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Progressive Rock CD Reviews

Anubis Spire

Children of a Foreign Faith

Review by Gary Hill

I've liked Anubis Spire from the start. They've always had a strong, accessible, yet challenging sound. There has always been a certain awkwardness to the music, though. Don't get me wrong, it was never enough to take away from the enjoyment, but enough to lend a quirky texture to it. Well, with this disc that's gone. What you get is Anubis Spire on steroids. This concept album has more of finished feeling to it – like all the pieces are right where they belong. You can still tell that this is Anubis Spire, but it's just a lot stronger than anything else they've done. If you liked their previous releases you really need to pick this up – immediately. If you haven't heard them yet (why didn't you buy the Got Prog? Sampler CD, anyway?), I can't imagine a better first impression. I'd have to say that fans of Pink Flyd will really find a lot to like here. I keep hearing echoes of that band throughout. For more information (including sound samples and ordering information) check out the band's website.

This review is available in book format (hardcover and paperback) in Music Street Journal: 2007 Volume 5 at lulu.com/strangesound.

Track by Track Review
Lies
This cut is a killer combining elements of Pink Floyd with King Crimson bombast. It's probably a bit too metal for prog purists, but this thing really rocks. The vocals in particular call to mind Floyd and the well-place sound bites add to this effect.
Remember Me?
If the last one brought to mind echoes of Pink Floyd, this does it to an even greater degree. From an extended introduction that feels like something from Wish You Were Here to the song proper that seems as if it could be a missing track from The Wall sessions.
I Have Been Waiting
And now for something completely different, this one pounds in with metallic fury, calling to mind any number of epic metal bands. The changes and alterations, along with some killer Eastern tones, elevate this into the level of progressive rock, though. At times you might hear beefed up Emerson Lake and Palmer and even King Crimson on this mix. You might also hear some Queensryche here. It seems like each tune just gets better than the ones that preceded them.
Not Even A Day
The riff that brings this one in reminds me of Led Zeppelin and early Aerosmith, but that sound is not the order of the entire day here. Other more prog like aspects come into play, as well. It might be the first point on the disc where I don't feel that it surpasses the music that came before, though. That said, it's not a weak song, just not as exceptional as the others.
Edge of Time
Here we get a total change of pace with a mellow number serving as a reprieve to the fury of what has come to this point. The Pink Floyd leanings are strong on this one, too. Again, it's not a standout, but a solid song that serves both as a change of pace and to pulling the disc forward.
Children of a Foreign Faith
The title track rises up from the last cut, continuing in its mellower approach. While that song remains quite sedate, though, this one moves upward with a more powerful, but still melodic and balladic approach. It turns a bit more crunchy later with an instrumental foray, but still doesn't rise to the metallic levels of some of the other music here.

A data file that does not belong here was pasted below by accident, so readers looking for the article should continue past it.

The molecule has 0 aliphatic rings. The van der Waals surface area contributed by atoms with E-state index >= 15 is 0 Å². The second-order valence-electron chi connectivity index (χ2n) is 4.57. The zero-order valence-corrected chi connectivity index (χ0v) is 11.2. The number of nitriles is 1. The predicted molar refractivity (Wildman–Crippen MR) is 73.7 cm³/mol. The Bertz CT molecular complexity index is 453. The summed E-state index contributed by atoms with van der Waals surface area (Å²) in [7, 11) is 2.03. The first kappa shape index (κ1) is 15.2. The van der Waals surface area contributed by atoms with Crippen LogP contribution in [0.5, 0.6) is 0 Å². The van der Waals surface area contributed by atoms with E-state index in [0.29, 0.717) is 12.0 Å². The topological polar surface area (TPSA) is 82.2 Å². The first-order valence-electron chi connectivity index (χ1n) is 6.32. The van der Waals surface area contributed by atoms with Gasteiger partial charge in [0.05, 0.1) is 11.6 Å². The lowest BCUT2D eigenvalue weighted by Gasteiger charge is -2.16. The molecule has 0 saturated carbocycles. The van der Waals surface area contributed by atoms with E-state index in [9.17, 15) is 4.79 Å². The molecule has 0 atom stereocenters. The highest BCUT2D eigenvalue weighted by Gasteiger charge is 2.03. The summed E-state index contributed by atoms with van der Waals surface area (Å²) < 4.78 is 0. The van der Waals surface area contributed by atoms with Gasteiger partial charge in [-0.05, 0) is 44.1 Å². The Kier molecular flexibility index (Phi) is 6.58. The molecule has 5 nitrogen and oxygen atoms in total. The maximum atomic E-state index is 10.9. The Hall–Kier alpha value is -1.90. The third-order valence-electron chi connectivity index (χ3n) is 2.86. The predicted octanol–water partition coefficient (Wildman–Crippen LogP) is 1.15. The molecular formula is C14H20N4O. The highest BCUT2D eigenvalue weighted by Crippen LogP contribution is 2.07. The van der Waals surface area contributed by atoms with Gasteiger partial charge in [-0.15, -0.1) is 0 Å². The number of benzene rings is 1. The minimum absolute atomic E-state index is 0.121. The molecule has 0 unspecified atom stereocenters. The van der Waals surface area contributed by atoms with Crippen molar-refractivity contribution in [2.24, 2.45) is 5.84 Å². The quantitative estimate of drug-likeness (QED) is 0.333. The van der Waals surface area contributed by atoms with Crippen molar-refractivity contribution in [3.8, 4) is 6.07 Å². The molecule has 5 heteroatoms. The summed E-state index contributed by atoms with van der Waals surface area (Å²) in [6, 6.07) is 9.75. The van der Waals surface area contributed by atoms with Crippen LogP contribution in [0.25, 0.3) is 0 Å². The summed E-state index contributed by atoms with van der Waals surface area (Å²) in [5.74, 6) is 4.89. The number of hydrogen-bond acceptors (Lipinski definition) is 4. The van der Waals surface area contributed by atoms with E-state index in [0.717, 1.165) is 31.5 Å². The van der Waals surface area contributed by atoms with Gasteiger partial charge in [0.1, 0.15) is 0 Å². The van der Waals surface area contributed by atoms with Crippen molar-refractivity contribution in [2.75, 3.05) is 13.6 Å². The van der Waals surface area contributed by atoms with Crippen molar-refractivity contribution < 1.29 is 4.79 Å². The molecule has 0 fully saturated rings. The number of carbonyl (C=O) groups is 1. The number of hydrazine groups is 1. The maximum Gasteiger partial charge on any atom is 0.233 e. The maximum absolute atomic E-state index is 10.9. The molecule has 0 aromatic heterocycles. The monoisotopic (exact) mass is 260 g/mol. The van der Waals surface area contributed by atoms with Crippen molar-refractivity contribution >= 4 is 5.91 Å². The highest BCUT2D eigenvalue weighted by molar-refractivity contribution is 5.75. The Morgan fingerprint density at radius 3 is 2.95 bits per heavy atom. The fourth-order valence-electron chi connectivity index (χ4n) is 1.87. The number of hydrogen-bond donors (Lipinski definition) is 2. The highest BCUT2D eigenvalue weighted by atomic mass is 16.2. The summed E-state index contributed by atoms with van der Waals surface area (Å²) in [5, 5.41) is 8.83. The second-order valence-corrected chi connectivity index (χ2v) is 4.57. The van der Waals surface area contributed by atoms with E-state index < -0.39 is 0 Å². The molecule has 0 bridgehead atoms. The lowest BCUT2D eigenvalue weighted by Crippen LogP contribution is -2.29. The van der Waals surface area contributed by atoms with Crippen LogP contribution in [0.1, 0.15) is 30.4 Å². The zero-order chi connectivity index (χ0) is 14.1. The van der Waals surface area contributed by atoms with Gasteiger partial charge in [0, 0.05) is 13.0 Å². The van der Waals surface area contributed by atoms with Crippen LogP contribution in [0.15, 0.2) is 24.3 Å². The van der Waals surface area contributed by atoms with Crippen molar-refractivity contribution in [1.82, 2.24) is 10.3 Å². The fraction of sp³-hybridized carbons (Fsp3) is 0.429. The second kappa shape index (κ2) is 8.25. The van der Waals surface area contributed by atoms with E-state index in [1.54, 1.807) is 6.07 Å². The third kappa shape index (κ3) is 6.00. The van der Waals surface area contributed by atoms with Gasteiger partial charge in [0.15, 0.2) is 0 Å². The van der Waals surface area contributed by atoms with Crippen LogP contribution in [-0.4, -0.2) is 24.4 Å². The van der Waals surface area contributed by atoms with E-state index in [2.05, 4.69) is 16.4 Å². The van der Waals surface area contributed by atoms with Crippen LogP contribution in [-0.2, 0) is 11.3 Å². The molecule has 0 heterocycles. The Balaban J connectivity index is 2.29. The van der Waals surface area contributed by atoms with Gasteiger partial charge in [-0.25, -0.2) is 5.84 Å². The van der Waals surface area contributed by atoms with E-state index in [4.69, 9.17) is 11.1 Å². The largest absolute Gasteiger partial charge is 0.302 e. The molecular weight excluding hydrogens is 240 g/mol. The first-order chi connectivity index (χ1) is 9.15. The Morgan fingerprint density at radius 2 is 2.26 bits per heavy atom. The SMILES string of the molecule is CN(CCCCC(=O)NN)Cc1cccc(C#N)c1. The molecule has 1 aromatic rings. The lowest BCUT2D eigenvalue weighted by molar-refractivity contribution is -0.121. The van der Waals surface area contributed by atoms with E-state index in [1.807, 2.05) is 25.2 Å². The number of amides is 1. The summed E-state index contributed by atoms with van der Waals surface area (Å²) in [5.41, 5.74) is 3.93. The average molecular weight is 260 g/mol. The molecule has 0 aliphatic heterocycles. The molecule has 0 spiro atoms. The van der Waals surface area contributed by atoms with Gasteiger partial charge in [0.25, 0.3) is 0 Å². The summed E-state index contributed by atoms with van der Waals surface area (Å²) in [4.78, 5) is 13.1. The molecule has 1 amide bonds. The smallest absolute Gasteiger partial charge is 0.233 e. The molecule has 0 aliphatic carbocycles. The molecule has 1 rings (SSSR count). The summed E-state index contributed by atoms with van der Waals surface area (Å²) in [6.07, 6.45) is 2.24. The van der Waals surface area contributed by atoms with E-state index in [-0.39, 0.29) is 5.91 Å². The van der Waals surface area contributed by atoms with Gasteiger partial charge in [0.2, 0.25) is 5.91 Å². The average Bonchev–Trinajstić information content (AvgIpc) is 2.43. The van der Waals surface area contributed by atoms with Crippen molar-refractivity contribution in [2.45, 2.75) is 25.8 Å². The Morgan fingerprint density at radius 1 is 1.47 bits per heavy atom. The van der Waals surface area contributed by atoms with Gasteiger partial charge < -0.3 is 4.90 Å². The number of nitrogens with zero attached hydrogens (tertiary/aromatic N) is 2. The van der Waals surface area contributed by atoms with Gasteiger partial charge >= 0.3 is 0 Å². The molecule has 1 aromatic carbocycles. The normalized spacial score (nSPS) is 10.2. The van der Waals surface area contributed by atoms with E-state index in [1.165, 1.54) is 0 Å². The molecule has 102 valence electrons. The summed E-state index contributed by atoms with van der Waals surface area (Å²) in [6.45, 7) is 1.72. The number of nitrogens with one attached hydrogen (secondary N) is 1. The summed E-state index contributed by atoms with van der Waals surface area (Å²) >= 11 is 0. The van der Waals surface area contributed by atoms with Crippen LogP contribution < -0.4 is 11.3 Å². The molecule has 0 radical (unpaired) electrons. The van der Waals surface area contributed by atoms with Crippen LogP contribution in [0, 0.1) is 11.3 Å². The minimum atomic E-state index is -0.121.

Adrift
Pretty keys serve as the backdrop for this sedate piece, a short instrumental.
Tombs on the Hill
This comes in heavy and dark, made to feel even more so by the series of sedate tracks that precede it. I wouldn't call this “metal,” but it's quite crunchy and a little raw.
Down Here
A sound bite along with ambient textures leads this one off. The guitar chordings that enter to bring this up again call to mind Floyd. This is essentially a ballad.
All Perception is Wrong
With Eastern tones this one stomps in feeling a bit like a more metallic version of Rainbow. As this carries on it tends to resemble Hawkwind quite a bit. Pay attention for the musical quote of Hendrix later. A synthetic voice is a nice touch, too.
Western Wall
A church bell leads this off. Effects build from there to a crescendo, then something that feels like a more progressive rock oriented Europe takes it. This serves as a short building process, but doesn't last. Instead the cut is dropped back to a mellower section for the first verse. As they rise up from there, those prog-like Europe sounds are back. The cut alternates between these two motifs. Eventually this moves out into a more powered up version of its main themes, but it works back to the song proper from there.
You're So Beautiful (The Music Biz Song)
A classic rock texture with psychedelic overtones makes up the motif on this one. This is catchy and one of the most accessible cuts on show here. You might hear echoes of The Kinks and others on this one.
Eternal Resonance (Part Two)
This is a short, world music intoned instrumental that calls to mind Ravi Shankar and psychedelic bands.
Waterline
Here we come back to the moody, mellow Floyd-like sounds. This one doesn't go far, but when you start off in such a great place, why travel? The mood and tone of this are simply awesome.
Something You Don't Know
Starting with ambient tones that make me think of early Marillion, this moves into another understated piece that feels both like that band and Pink Floyd. Again, the overall mood is what makes this one special.
Walking the Wire
The sounds of a storm and a spoken voice leads this off. Eventually musical modes rise up from this start and we're off on another Floydian romp. This serves as a very satisfying conclusion to a dynamic and powerful disc.
 
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